Kathryn Blitz said:
Maureen said,
"The cord blood is collected after the baby is born and the umbilical cord is clamped and cut, it does not affect the baby or the birth experience and does not alter routine practice for the timing of umbilical cord clamping.

The American Academy of Pediatrics (AAP) encourages families to donate their newborn’s cord blood, which is normally discarded at birth, to public cord blood banks for use by other individuals in need."

This is incorrect. Donating a baby's cord blood absolutely affects the baby as it deprives the baby of up to 1/3 of his blood. This can result in a host of problems for the newborn and can take up to six months for the baby to make that blood back. To donate the blood, the cord must be clamped immediately following delivery. The only reason donating does not alter routine clamping times is that it is not yet standard practice to wait until the cord stops pulsating. The research in this area is very clear. Too bad it takes the AAP so long to catch on.

Furthermore, if you do decide to donate your baby's cord blood, it is important to know that only 25% or less of donations actually get "banked" for donation. The rest are discarded if not enough blood is collected.

Why not speak up to the physician and specify that you would like your baby to rightfully receive its needed blood, so the cord is not to be clamped early. For further information, check out this great website http://www.theholisticparent.org/Cord_Blood_Donation.html
The thing that bothers me about this debate is that the person who started this thread was wondering how many expectant moms were considering banking. She wasn't asking for anyone's opinions on it. I really feel like the thread was hijacked by people who really had no business posting in the first place because none of them were addressing the OP's question. All of the heated debate can be offensive to those of us who are considering or even planning on banking. Personally, I'm not offended because I know with my daughter's health history, this is the right choice for us. And if other families feel it is in the best interest of THEIR family to spend the money and bank their baby's cord blood without a clear indication of a need, that is their business, and not up for debate. If you people want to debate, IMO, you should take it somewhere else. Start your own thread. But I'm sure all of the bickering and judgement is preventing others from actually answering the OP's question.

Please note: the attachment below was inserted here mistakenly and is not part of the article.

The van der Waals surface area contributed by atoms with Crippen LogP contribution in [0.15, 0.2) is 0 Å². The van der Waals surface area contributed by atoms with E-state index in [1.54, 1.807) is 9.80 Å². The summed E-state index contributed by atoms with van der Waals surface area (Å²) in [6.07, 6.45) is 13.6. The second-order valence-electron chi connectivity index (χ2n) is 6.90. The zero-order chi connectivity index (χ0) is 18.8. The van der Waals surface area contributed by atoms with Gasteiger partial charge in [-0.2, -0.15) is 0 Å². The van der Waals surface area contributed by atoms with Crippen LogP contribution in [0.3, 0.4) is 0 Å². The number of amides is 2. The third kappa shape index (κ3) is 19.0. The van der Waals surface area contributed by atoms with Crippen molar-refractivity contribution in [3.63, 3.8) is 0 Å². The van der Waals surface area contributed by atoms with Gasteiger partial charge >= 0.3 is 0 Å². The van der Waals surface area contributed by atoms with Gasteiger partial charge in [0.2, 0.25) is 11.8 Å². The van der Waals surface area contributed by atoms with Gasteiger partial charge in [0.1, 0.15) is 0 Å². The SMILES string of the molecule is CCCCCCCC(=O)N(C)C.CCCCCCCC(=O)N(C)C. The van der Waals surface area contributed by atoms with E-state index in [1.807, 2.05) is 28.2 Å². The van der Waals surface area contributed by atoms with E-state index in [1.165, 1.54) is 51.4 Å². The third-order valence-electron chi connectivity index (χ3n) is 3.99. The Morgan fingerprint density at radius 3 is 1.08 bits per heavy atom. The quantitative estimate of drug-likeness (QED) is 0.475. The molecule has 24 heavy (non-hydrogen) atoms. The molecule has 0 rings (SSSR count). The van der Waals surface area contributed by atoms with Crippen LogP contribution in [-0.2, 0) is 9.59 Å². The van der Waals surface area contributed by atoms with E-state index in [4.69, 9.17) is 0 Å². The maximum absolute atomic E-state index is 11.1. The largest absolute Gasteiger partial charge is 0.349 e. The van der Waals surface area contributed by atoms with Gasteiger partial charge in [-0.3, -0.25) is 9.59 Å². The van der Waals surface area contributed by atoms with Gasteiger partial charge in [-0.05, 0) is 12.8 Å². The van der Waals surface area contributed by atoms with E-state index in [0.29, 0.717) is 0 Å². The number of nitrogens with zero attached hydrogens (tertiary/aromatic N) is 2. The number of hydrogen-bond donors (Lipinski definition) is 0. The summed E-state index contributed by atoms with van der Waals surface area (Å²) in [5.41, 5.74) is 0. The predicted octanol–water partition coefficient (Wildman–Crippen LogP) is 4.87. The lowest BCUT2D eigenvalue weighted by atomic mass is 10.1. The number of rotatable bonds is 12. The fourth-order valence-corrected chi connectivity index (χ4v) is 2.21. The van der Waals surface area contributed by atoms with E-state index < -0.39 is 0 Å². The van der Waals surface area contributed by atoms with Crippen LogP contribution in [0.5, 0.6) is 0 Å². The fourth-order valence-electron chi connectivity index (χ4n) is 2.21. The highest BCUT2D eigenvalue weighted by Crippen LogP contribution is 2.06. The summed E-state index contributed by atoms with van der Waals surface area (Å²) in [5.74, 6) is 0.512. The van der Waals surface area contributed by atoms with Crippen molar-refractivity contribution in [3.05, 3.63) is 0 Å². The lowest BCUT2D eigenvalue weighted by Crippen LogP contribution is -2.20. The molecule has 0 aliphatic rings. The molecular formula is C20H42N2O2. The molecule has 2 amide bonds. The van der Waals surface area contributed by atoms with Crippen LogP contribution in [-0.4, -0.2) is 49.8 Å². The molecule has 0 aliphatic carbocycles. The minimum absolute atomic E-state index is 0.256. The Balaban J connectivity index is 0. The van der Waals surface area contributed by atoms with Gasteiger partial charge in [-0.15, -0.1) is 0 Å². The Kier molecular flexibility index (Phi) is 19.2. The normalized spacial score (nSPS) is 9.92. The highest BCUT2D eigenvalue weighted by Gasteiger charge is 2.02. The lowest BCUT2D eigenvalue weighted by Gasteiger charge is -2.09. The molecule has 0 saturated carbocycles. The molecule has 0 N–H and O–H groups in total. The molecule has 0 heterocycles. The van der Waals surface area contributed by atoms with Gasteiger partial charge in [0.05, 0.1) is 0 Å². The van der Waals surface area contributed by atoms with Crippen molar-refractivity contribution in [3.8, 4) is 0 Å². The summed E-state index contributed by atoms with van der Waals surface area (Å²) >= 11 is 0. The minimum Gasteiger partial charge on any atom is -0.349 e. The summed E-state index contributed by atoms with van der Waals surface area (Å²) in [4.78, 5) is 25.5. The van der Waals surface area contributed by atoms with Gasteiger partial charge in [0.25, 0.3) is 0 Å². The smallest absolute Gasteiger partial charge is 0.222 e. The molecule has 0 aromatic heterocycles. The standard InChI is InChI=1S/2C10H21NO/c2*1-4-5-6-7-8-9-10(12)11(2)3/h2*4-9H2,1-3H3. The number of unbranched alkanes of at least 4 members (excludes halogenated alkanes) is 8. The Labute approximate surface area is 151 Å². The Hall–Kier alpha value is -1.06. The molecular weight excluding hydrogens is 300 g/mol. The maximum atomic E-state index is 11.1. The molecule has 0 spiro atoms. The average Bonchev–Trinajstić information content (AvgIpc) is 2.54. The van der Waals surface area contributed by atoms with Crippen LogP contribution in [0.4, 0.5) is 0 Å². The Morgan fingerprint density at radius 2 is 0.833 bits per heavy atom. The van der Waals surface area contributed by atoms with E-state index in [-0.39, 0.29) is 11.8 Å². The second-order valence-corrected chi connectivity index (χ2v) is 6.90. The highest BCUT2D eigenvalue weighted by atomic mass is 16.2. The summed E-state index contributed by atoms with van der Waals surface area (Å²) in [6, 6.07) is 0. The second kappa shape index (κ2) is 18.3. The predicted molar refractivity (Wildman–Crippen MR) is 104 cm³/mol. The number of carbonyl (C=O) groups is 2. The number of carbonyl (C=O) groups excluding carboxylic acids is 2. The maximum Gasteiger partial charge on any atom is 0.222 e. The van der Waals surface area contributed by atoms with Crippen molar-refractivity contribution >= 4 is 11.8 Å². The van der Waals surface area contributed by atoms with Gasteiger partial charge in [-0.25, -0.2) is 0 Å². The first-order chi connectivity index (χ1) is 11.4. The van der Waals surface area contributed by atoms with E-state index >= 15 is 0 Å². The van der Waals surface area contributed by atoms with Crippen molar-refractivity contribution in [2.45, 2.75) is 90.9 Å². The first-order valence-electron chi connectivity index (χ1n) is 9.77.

I can read that you are all passionate about this subject; and I admire that passion. This should not be neither a debate nor a challenge to others opinions but a place for those considering cord blood banking to learn the pros and cons; research the subject and then make an educated choice that best fits their family. I was not aware that the person who began this was just looking for a yes I am or no I am not, and if you were I sincerely apologize.

Obviously cord blood banking and the optimal timing for cord clamping remains controversial and I believe that each family should choose whatever they feel is best from the research they have read…keeping in mind that all research sources are not equal…The Cochrane Database is an excellent source as they take all the available updated research from around the world and review it and give an unbiased conclusion. This data base is available to all.

Comments in:
Cochrane Database Syst Rev. 2008;(2):CD004074. …
Obstet Gynecol. 2008 Jul;112(1):177-8.
JAMA. 2007 Mar 21;297(11):1257-8.

At home and hospital births I have seen both the placenta and cord continue to pulsate for a long time after being separated from the mom. And what about a lotus birth? Many people have very different ways they choose to birth, and that is as it should be.

Possibly the cord blood banking procedure differs by state and by hospital and by parents preference. The hospital at which I teach clinical is involved in public cord blood donation for use and research and is very respectful of the birth process and the early hours after birth. All babes are placed with mom immediately after birth (as long as baby is stable) to begin the breastfeeding relationship (even C-sec moms and babes). They room in till discharge. Collection of cord blood (or any other hospital procedure) should never interfere with this process.

If only 25% of the CORD BLOODcollection is used … There is plenty for everyone as the placenta itself is a rich source of stem cells. Over 4 million babies are born each year…and that 25% could help a lot of families.




Education is empowement.


Empowered Mommy said:
Karen- Obviously people disagree on this topic. To each its own as the verdict is still out on this. IF there was no use for cord blood and stem cells, why would public banks want people donating in the first place? I'm hoping for the day we can put our differences aside and that every mother in the US can bank their newborn's blood without having to pay thousands of dollars to do it or donate to a public bank where she may not have immediate access to her child's cells if she ever needed them. There is so much money being made in the treatment of diseases with big pharmaceuticals pumping us full of pills and cancer treatment like chemo, etc. A little prevention and hope in medical science and research can go a long way. This is my last post. I am not trying to convince anyone. Just stating my personal opinion :)